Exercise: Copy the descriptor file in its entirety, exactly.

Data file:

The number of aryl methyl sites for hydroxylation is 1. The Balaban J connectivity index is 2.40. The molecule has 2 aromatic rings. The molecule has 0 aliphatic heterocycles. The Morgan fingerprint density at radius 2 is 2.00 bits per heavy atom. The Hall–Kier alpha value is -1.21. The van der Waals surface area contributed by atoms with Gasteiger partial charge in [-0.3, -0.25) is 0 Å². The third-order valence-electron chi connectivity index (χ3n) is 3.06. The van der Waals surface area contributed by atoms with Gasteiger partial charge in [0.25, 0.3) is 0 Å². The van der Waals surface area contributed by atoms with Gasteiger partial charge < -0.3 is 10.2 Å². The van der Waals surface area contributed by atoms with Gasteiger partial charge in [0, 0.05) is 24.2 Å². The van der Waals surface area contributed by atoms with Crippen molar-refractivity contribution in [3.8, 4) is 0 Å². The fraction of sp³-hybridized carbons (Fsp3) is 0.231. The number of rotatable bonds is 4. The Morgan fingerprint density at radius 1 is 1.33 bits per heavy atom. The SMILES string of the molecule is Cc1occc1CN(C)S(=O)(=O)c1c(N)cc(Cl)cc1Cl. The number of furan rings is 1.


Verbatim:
The number of aryl methyl sites for hydroxylation is 1. The Balaban J connectivity index is 2.40. The molecule has 2 aromatic rings. The molecule has 0 aliphatic heterocycles. The Morgan fingerprint density at radius 2 is 2.00 bits per heavy atom. The Hall–Kier alpha value is -1.21. The van der Waals surface area contributed by atoms with Gasteiger partial charge in [-0.3, -0.25) is 0 Å². The third-order valence-electron chi connectivity index (χ3n) is 3.06. The van der Waals surface area contributed by atoms with Gasteiger partial charge in [0.25, 0.3) is 0 Å². The van der Waals surface area contributed by atoms with Gasteiger partial charge < -0.3 is 10.2 Å². The van der Waals surface area contributed by atoms with Gasteiger partial charge in [0, 0.05) is 24.2 Å². The van der Waals surface area contributed by atoms with Crippen molar-refractivity contribution in [3.8, 4) is 0 Å². The fraction of sp³-hybridized carbons (Fsp3) is 0.231. The number of rotatable bonds is 4. The Morgan fingerprint density at radius 1 is 1.33 bits per heavy atom. The SMILES string of the molecule is Cc1occc1CN(C)S(=O)(=O)c1c(N)cc(Cl)cc1Cl. The number of furan rings is 1.